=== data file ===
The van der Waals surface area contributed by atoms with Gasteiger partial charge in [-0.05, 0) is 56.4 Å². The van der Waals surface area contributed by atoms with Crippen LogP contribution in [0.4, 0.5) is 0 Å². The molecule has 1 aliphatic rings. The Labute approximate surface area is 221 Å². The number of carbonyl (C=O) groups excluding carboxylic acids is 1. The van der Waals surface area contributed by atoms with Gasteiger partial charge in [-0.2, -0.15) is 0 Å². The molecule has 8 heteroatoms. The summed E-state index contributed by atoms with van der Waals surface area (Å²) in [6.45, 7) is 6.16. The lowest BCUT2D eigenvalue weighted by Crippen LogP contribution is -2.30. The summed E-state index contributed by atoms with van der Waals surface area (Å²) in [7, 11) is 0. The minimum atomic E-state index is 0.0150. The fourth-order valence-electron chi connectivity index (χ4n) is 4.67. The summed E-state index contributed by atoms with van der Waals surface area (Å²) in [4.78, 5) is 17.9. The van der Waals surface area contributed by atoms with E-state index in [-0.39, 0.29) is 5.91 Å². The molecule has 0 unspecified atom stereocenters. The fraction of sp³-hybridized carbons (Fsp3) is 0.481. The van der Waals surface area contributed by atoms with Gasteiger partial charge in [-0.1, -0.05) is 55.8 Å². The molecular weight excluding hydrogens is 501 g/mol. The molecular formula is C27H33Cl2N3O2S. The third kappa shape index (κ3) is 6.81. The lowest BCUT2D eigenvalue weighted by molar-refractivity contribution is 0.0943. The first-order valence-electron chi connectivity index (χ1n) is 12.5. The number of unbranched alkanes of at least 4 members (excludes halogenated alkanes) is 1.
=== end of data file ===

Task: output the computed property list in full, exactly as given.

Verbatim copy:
The van der Waals surface area contributed by atoms with Gasteiger partial charge in [-0.05, 0) is 56.4 Å². The van der Waals surface area contributed by atoms with Crippen LogP contribution in [0.4, 0.5) is 0 Å². The molecule has 1 aliphatic rings. The Labute approximate surface area is 221 Å². The number of carbonyl (C=O) groups excluding carboxylic acids is 1. The van der Waals surface area contributed by atoms with Gasteiger partial charge in [-0.2, -0.15) is 0 Å². The molecule has 8 heteroatoms. The summed E-state index contributed by atoms with van der Waals surface area (Å²) in [6.45, 7) is 6.16. The lowest BCUT2D eigenvalue weighted by Crippen LogP contribution is -2.30. The summed E-state index contributed by atoms with van der Waals surface area (Å²) in [7, 11) is 0. The minimum atomic E-state index is 0.0150. The fourth-order valence-electron chi connectivity index (χ4n) is 4.67. The summed E-state index contributed by atoms with van der Waals surface area (Å²) in [4.78, 5) is 17.9. The van der Waals surface area contributed by atoms with E-state index in [-0.39, 0.29) is 5.91 Å². The molecule has 0 unspecified atom stereocenters. The fraction of sp³-hybridized carbons (Fsp3) is 0.481. The van der Waals surface area contributed by atoms with Gasteiger partial charge in [-0.1, -0.05) is 55.8 Å². The molecular weight excluding hydrogens is 501 g/mol. The molecular formula is C27H33Cl2N3O2S. The third kappa shape index (κ3) is 6.81. The lowest BCUT2D eigenvalue weighted by molar-refractivity contribution is 0.0943. The first-order valence-electron chi connectivity index (χ1n) is 12.5. The number of unbranched alkanes of at least 4 members (excludes halogenated alkanes) is 1.